Young refugees face racism in schools, mostly from teachers
Child and Youth Advocate's office releases report from 'Shaking the Movers' workshop
Young refugees and newcomers in New Brunswick say they face racism on a daily basis, usually from adults in school.
That's one of the findings in a report released recently by the Office of the Child and Youth Advocate.
"We shared so many stories, and it was really sad," a 17-year-old participant in the Shaking the Movers workshop was quoted as saying. "I didn't know that it was that bad in school."
The workshop brought together 36 students aged 12 to 17 from all around the province for a weekend at Green Hill Lake, about 35 kilometres west of Fredericton, in November 2017.
The report was only presented to government officials last week after spring flooding delayed its release.
Students report 'daily harms'
None of the participants' names or the schools they attended were published in the report.
"Refugees, and newcomers, exchange students, and Canadian-born youth alike came forward with instances in which they experienced some form of compromised rights in their schools," said a teen facilitator, quoted in the report.
"Specifically, newcomers unanimously concurred that they experienced daily harms, more so from authority figures than peers."
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The report mentions a few specific racist comments experienced in schools.
"We have been called monkeys," said a 17-year-old participant, talking in French about their experience playing sports.
"A person told me not to go to a dinner with a Syrian family because I would be in danger," said another.
Sees lack of understanding
Christian Whalen, a lawyer in the youth advocate's office who attended the workshop, said most of the racism is in the form of exclusion or a lack of understanding.
"That assignment that you dispatched with an hour's effort at home is costing me 24 hours," he said, summarizing some of the comments from students about their treatment by teachers. "These are the kinds of things that they say go unnoticed or are not necessarily recognized."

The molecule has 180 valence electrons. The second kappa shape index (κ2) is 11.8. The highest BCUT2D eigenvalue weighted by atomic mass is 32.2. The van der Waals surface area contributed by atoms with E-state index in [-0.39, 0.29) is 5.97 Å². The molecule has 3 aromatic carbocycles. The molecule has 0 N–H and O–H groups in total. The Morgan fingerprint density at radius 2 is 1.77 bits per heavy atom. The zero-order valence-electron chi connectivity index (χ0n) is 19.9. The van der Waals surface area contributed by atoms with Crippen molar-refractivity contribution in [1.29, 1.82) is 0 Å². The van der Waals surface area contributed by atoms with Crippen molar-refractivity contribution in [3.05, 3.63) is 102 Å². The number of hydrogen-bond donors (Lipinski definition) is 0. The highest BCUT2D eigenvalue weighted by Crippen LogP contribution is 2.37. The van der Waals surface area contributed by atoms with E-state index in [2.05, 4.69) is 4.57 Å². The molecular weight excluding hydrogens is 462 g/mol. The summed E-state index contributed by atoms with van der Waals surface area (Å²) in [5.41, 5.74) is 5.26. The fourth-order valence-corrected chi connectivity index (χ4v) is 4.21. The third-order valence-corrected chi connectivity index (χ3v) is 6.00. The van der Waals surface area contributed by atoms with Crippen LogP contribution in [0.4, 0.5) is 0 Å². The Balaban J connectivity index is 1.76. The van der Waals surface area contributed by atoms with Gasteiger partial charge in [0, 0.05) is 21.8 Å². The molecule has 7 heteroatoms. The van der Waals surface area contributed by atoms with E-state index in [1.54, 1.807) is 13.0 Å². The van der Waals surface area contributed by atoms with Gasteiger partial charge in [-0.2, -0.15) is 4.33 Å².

The report makes 33 recommendations. Among them: better supports in all subject classes for students who are learning English or French as an additional language, better mental health supports, help to afford participating in sports, and more interaction with other students to feel included and learn about Canadian cultural norms.
"There were peers from the same high school meeting together for the first time [at the workshop] even though they may have been several years in the same hallways, the same classroom," Whalen said. "There is that divide."
The report suggests some kind of program be developed along the lines of Big Brothers Big Sisters or gay-straight alliances.
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"You know that's working really well for one vulnerable school population," said Whalen. "Here's another group who are new to the country and facing challenges. Could they have a peer support group?"
Education Department officials at last week's presentation were very receptive in their initial response, he said.
The report suggested groups that support newcomers, such as the Multicultural Association of Fredericton, could help bridge the divide as well, by integrating Canadian-born youth into some of their initiatives.
It also suggested the association and equivalent groups should be involved in school discipline issues.